The Secret and Saucy Origins of M&M’s Almond

One of the aspects of collecting candy I really enjoy is that there are constantly new discoveries to be made.  As a kid, I collected trading cards, but I wasn’t discovering new things so much as I was assembling my personal collection from a well-known and well-documented universe of possibilities.  With candy, it’s very different.  In the world of collecting candy, you turn a corner and you never know what you’re going to find.

Such was the case with A-1’s, from Food Manufacturer’s, Inc.  Here was something I had never heard of, but was delighted to encounter and learn about.

A couple of years ago, I acquired a batch of wrappers that a woman had saved as a young girl, during the 1950’s and 1960’s.   It was a lovely collection from an era of candy packaging I had only just begun to learn about, at the time.

As I was going through the small pile, I pulled an unknown-yet-curiously-familiar wrapper from the stack.

Food Manufacturers Inc - A-1's almond chocolate candies pack - 1950's 1960's

This A-1’s pack wrapper immediately caught my eye.  My first reaction was one of noting how brand names must sometimes drift over the decades:  in the 50’s, A-1 was an almond candy, but as long as I had previously been aware, A-1 had only been the name of the steak sauce, and no other product.

Upon more examination, these A-1’s seemed to be an obvious knock-off of M&M’s pack style and design.  More than that, the package even sported the color scheme that M&M’s Almond would eventually have, when they’d be introduced, decades later.

At the time, I’d never heard of “Food Manufacturers, Inc.”  But the location of this company; Hackettstown, New Jersey – I’d heard of that – that’s where M&M-Mars was located!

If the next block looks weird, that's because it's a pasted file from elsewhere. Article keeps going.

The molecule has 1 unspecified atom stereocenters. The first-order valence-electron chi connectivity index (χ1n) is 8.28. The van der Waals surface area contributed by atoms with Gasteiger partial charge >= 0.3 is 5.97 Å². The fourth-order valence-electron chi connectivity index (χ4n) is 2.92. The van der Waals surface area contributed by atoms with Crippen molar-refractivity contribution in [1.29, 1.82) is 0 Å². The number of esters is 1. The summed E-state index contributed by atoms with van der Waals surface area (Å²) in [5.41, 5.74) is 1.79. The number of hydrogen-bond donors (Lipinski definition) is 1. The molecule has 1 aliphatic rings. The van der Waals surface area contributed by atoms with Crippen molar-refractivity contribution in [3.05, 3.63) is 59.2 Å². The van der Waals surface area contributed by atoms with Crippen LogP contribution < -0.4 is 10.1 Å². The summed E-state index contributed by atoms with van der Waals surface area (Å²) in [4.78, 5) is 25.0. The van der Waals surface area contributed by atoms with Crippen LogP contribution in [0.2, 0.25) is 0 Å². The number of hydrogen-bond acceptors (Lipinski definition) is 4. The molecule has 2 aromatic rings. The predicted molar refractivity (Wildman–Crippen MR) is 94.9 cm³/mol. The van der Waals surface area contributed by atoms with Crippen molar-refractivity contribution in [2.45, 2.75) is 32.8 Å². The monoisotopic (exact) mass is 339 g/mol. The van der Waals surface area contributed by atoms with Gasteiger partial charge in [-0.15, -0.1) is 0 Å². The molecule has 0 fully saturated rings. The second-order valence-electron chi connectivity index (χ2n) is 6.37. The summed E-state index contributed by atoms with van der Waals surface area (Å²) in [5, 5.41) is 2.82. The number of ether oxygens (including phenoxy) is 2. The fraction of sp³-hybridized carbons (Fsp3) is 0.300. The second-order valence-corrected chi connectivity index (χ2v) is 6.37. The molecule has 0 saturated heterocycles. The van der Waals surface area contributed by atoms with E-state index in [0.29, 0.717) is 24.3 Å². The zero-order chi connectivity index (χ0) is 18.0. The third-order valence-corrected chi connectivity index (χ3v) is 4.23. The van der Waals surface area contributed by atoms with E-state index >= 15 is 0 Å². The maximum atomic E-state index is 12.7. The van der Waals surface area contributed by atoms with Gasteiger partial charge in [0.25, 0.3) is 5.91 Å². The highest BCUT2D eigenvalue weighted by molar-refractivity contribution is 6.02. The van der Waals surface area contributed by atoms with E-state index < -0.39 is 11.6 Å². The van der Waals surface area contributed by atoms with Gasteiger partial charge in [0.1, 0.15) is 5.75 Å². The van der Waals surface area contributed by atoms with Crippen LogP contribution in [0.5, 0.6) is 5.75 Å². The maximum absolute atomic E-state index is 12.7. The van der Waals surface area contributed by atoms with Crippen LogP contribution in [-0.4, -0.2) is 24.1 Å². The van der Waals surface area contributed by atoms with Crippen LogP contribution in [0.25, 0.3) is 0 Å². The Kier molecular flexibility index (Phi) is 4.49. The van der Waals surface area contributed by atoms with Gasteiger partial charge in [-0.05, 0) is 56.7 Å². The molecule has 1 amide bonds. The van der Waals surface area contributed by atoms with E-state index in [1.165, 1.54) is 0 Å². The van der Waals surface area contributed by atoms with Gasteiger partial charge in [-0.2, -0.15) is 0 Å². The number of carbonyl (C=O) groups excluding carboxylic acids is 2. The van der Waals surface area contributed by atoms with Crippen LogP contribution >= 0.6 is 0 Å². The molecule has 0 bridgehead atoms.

So, could it be that the generically-named “Food Manufacturers Inc” was some kind of confectionery house of clones?  A few minutes of Googling turned up no answer.  So I decided to consult the big gun of junk food academia, Andrew F. Smith; author of, among other things, The Encyclopedia of Junk Food and Fast Food.

I had first become aware of Mr. Smith and his vast knowledge on these topics when we both appeared on the “Serial Cereals” episode of Food Network’s Heavyweights television show.  Smith quickly sorted out the mystery of Food Manufacturers Inc. for me, and by doing so the mystery of A-1’s.  It turned out the company listed was simply one of several names that M&M-Mars had used over the years.  I also learned that the melodic name “Hawley and Hoops” was another that graced Mars’ products for a period of history, but that’s a story for another time.

For a taste of confirmation, here’s a vintage M&M’s package, listing M&M’s Candies as a division of, you guessed it, Food Manufacturers.

M&M's Plain chocolate candies - Food Manufacturers Inc - 4-cents off candy bag package - late 1950's early 1960's

As I’ve learned more and more about the history of candy, I’m struck by the fact that many of the things I thought were “new”,  had actually been done before.  M&M’s Almond were not an innovation of the 1990’s, as I had long assumed.  Instead, they were around years before I was even born, in the form of A-1’s.

Here an early 90’s M&M’s Almond packages, to round out our look at this hearty M&M’s variant.

M&M-Mars - M&M's Almond - candy package - 1993

And finally, a trio of more recent M&M Almond packages, courtesy of fellow collector, Brad Kent.

M&M's Almond packages - 1996, 1997, and 2004 - Courtesy


About Jason Liebig

A New York City based writer, editor and sometimes actor. After spending much of the 1990′s in the comic book business helping tell the stories of Marvel Comics’ X-Men as series editor, he has since split his time between developing his own entertainment properties while still consulting and working on others. Having been described as “the Indiana Jones of lost and forgotten candy”, Jason is one of the country’s premier candy collectors and historians with his discoveries appearing in countless blogs, magazines, newspaper articles, and books. Always happy to share his knowledge and unique perspectives on this colorful part of our popular culture, Jason has consulted with New York’s Museum of Food and Drink and has also been a featured guest on Food Network’s Heavyweights, France’s M6 Capital, and New York’s My Google Profile+
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